Mr. Paige's role in the coming reauthorization of the Individuals with Disabilities Education Act, and of the law governing the department's research arm, may offer a more definitive picture of his legislative savvy.

Beyond that, the modern presidency does not necessarily cast Cabinet members as leading policymakers.

"You never know how much say secretaries really have. We've had 'kitchen cabinets' since I first started in Congress," said former Rep. Bill Goodling, R-Pa., who served in Congress for 26 years and chaired the House Education and the Workforce Committee.

He agreed, though, that Mr. Riley did have quite a bit of say on legislative issues. While the Clinton White House sent its advisers to negotiate the nitty-gritty details of legislation, particularly on appropriations bills, they were in touch with Mr. Riley constantly, Mr. Goodling said.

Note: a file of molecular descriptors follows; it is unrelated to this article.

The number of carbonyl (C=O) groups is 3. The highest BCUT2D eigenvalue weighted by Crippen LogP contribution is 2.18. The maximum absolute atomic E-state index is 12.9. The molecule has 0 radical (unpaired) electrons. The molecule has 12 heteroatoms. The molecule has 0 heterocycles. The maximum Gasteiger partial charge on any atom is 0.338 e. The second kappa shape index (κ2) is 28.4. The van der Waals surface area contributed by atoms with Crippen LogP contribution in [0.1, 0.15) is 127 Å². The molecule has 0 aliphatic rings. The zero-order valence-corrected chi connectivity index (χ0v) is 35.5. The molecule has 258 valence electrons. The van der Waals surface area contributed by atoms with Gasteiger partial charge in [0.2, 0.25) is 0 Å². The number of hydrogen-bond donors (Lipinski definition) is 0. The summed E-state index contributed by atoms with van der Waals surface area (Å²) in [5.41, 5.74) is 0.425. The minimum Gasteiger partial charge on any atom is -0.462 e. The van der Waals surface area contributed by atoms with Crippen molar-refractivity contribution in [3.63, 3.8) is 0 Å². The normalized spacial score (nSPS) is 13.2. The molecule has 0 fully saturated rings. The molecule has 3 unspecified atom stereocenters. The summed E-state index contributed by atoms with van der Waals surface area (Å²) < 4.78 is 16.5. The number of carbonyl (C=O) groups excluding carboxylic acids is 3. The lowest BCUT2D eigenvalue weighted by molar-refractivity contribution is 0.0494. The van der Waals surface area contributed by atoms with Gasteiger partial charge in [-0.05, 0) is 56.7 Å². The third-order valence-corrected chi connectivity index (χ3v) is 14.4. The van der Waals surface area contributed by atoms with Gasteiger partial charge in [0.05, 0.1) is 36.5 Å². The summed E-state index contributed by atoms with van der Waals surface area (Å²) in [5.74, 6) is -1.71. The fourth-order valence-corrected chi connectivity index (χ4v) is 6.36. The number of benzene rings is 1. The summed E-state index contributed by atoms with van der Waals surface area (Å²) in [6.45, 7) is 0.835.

Mr. Guthrie, the professor who is working on a book with Mr. Paige, said, "More and more policy is made by the White House, I don't care whether Republican or Democrat." A researcher who studied the secretary's reforms in Houston and came away impressed, Mr. Guthrie said the secretary understands how policy is developed on a large scale and eventually should do well in Washington.

"There's no pretense about him. That will go over well," Mr. Guthrie said. "He knows the processes, even if the stakes are different."

His supporters say that the secretary has done just fine in his new role, and that they expect him to advocate their causes effectively once he gets his staff in place.

"He's really digging in on understanding the issues and various elements of the reauthorizations and management," said Christopher T. Cross, the president and chief executive officer of the Washington-based Council for Basic Education. Mr. Cross was an assistant secretary for research in the first Bush administration.

Managing the Money

Apart from the secretary's role in crafting education policy and working to see Congress pass it, no area is more politically sensitive than the department's financial management. That may be especially true for a Republican, given longtime GOP opposition to a Cabinet-level education agency.